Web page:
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The Duty of Superiors as they are Judges.

1. Princes in judgment and their delegate judges must judge the causes of all persons uprightly and impartially, without any personal consideration of the power of the mighty, or the bribe of the rich, or the needs of the poor. For although the poor must fare no worse for his poverty, yet, in justice, be must fare no better for it; and although the rich must be no more regarded, yet he must not be less. And to this purpose the tutor of Cyrus instructed him, when in a controversy, where a great boy would have taken a large coat from a little boy, because his own was too little for him, and the other’s was too big, he adjudged the great coat to the great boy: his tutor answered, “Sir, if you were made to judge of decency or fitness, you had judged well in giving the biggest to the biggest; but when you are appointed judge, not whom the coat did fit, but whose it was, you should have considered the title and the possession, who did the violence, and who made it, or who bought it.” And so it must be in judgments between the rich and the poor: it is not to be considered what the poor man needs, but what is his own.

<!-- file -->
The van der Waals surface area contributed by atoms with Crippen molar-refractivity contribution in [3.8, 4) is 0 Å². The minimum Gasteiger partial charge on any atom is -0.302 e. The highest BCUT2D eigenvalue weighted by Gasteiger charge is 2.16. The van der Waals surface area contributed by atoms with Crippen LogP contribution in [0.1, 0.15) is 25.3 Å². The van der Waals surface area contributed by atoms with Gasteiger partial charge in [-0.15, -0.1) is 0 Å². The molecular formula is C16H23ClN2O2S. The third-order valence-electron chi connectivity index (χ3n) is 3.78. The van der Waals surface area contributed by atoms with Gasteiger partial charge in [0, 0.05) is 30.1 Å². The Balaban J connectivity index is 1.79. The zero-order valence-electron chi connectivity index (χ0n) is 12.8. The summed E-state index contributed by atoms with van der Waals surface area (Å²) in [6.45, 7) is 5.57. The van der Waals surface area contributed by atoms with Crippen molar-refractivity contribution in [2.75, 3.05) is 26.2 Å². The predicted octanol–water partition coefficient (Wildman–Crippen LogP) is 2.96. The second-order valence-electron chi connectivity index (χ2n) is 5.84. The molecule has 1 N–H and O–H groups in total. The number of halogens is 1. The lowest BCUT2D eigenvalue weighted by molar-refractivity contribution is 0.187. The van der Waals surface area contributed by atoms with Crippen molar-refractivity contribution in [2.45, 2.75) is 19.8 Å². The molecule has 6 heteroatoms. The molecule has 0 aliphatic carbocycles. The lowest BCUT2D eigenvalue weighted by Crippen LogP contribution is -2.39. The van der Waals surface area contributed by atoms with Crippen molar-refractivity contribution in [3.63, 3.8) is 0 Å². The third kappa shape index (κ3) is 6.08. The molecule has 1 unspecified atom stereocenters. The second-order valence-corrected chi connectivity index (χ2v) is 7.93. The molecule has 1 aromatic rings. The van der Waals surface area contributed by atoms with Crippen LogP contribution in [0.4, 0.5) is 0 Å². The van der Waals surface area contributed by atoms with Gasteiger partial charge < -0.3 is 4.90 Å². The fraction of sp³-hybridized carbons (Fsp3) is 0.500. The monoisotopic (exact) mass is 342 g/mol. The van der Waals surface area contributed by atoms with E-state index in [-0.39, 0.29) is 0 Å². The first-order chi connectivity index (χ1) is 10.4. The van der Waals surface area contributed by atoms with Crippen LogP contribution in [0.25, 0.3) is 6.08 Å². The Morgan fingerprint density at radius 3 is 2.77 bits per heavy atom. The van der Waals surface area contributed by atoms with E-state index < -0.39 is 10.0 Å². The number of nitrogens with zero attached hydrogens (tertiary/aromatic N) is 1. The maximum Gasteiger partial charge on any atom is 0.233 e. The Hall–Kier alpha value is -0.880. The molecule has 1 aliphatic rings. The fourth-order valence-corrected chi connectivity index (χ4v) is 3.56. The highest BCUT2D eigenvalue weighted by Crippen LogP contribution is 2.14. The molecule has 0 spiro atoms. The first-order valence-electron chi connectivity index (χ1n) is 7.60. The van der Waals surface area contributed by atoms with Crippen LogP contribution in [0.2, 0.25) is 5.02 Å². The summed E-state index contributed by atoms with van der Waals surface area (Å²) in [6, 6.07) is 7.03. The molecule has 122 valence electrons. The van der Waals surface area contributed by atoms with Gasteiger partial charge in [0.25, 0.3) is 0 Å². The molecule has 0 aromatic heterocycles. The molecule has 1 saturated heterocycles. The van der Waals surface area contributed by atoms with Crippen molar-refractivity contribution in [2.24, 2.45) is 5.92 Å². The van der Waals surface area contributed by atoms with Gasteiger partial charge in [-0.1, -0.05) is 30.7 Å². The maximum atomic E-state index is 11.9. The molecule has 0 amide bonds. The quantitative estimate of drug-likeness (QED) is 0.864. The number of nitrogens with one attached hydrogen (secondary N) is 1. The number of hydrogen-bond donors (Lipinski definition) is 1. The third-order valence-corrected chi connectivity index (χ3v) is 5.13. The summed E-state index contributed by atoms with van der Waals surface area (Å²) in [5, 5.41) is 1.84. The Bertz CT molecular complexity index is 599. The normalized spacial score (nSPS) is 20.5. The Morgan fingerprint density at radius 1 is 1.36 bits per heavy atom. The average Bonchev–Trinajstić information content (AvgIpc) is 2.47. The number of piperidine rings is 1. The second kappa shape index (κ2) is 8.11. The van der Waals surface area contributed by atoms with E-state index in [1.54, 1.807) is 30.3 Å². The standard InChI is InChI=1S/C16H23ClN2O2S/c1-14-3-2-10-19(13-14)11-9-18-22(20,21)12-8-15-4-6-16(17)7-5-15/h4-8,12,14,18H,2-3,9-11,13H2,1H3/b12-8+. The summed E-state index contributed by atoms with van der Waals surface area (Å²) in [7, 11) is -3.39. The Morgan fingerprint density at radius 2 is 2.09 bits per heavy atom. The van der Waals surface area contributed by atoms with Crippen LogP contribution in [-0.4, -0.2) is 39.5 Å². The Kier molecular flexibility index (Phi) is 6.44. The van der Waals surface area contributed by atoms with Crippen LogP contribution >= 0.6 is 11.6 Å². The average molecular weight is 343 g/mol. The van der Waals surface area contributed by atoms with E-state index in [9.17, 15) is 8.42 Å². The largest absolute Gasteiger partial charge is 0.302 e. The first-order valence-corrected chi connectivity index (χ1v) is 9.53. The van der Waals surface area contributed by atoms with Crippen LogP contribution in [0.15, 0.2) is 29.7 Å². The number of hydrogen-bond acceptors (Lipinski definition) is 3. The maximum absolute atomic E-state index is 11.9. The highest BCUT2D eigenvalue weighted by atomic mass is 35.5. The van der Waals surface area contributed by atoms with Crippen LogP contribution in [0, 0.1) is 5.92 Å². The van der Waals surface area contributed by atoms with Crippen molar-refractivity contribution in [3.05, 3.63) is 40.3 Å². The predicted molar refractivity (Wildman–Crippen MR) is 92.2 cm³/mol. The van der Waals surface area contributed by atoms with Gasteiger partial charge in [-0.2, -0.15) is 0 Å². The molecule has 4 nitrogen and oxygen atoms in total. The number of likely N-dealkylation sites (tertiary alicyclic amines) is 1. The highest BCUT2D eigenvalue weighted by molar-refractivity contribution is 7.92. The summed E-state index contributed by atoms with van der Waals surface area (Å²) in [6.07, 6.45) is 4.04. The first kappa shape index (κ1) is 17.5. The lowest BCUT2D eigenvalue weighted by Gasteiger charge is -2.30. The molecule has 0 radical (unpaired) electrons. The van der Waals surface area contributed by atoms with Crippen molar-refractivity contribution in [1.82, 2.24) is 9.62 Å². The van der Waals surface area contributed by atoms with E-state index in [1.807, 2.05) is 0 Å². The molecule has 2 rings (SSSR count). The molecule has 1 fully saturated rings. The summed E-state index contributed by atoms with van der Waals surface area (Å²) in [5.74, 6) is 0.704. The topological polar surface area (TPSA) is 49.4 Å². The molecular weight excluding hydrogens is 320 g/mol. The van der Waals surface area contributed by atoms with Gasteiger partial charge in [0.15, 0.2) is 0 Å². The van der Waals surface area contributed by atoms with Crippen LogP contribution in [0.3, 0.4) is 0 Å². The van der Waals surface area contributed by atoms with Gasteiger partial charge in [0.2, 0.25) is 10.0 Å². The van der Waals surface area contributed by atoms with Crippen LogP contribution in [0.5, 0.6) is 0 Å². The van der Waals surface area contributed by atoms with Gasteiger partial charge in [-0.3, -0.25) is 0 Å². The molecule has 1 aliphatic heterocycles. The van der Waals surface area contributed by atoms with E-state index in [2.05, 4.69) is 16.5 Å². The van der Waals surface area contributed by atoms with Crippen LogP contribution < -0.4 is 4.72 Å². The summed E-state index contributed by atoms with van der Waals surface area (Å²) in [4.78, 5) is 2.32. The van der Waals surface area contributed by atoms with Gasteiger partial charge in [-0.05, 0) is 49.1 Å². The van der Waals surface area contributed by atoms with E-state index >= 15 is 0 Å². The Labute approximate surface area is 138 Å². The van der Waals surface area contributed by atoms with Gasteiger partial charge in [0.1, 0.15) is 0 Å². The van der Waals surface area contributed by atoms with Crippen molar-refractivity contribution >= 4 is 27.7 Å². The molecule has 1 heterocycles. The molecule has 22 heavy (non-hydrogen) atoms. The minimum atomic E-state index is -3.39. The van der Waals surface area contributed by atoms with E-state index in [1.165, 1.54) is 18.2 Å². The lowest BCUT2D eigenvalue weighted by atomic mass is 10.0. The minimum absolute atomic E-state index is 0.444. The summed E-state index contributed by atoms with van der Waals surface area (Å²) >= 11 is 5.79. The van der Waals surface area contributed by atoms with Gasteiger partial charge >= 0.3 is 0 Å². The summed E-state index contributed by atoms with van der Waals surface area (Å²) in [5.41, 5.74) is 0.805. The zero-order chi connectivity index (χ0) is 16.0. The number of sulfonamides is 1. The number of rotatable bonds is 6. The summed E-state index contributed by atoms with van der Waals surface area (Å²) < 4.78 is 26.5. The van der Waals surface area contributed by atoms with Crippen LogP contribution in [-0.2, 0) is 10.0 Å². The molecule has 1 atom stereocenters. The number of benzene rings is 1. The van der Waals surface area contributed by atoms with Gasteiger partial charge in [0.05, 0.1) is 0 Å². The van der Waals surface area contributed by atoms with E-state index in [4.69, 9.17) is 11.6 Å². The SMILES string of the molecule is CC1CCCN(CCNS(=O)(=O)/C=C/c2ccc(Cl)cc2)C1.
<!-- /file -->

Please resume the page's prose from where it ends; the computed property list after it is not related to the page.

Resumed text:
2. A prince may not, much less may inferior judges, deny justice, when it is legally and competently demanded: and if the prince will use his prerogative in pardoning an offender, against whom justice is required, he must be careful to give satisfaction to the injured person, or his relatives, by some other instrument; and be watchful to take away the scandal, that is, lest such indulgence might make persons more bold to do injury: and if he spares the life, let him change the punishment into that which may make the offender, if not suffer justice, yet do justice, and more real advantage to the injured person.

These rules concern princes and their delegates in the making or administering laws, in the appointing rules of justice, and doing acts of judgment. The duty of parents to their children and nephews is briefly described by St. Paul.

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